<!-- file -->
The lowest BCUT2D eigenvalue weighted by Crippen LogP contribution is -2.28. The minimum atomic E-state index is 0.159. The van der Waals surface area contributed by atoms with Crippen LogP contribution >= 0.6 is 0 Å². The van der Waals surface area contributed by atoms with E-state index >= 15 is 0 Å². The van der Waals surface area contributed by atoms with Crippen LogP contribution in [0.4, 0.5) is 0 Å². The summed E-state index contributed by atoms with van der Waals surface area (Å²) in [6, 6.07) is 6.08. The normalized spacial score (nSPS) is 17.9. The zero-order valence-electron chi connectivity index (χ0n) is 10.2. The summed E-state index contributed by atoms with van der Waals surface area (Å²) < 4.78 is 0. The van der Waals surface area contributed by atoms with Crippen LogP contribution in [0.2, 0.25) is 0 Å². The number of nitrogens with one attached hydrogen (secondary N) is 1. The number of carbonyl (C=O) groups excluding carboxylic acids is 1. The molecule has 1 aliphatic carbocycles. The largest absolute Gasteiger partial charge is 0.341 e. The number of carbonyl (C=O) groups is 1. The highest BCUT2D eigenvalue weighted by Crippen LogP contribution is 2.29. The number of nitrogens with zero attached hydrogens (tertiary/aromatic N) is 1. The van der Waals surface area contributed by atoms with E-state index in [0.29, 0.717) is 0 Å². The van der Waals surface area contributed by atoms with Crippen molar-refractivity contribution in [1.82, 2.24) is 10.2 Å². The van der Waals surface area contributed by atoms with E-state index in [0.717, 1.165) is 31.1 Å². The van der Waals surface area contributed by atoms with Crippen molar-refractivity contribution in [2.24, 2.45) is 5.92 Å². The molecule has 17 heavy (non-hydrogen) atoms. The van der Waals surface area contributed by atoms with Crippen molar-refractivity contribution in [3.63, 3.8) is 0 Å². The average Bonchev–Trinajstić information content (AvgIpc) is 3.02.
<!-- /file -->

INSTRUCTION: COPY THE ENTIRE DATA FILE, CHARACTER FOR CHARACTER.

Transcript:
The lowest BCUT2D eigenvalue weighted by Crippen LogP contribution is -2.28. The minimum atomic E-state index is 0.159. The van der Waals surface area contributed by atoms with Crippen LogP contribution >= 0.6 is 0 Å². The van der Waals surface area contributed by atoms with E-state index >= 15 is 0 Å². The van der Waals surface area contributed by atoms with Crippen LogP contribution in [0.4, 0.5) is 0 Å². The summed E-state index contributed by atoms with van der Waals surface area (Å²) in [6, 6.07) is 6.08. The normalized spacial score (nSPS) is 17.9. The zero-order valence-electron chi connectivity index (χ0n) is 10.2. The summed E-state index contributed by atoms with van der Waals surface area (Å²) < 4.78 is 0. The van der Waals surface area contributed by atoms with Crippen LogP contribution in [0.2, 0.25) is 0 Å². The number of nitrogens with one attached hydrogen (secondary N) is 1. The number of carbonyl (C=O) groups excluding carboxylic acids is 1. The molecule has 1 aliphatic carbocycles. The largest absolute Gasteiger partial charge is 0.341 e. The number of carbonyl (C=O) groups is 1. The highest BCUT2D eigenvalue weighted by Crippen LogP contribution is 2.29. The number of nitrogens with zero attached hydrogens (tertiary/aromatic N) is 1. The van der Waals surface area contributed by atoms with E-state index in [0.29, 0.717) is 0 Å². The van der Waals surface area contributed by atoms with Crippen molar-refractivity contribution in [1.82, 2.24) is 10.2 Å². The van der Waals surface area contributed by atoms with E-state index in [0.717, 1.165) is 31.1 Å². The van der Waals surface area contributed by atoms with Crippen molar-refractivity contribution in [2.24, 2.45) is 5.92 Å². The molecule has 17 heavy (non-hydrogen) atoms. The van der Waals surface area contributed by atoms with Crippen molar-refractivity contribution in [3.63, 3.8) is 0 Å². The average Bonchev–Trinajstić information content (AvgIpc) is 3.02.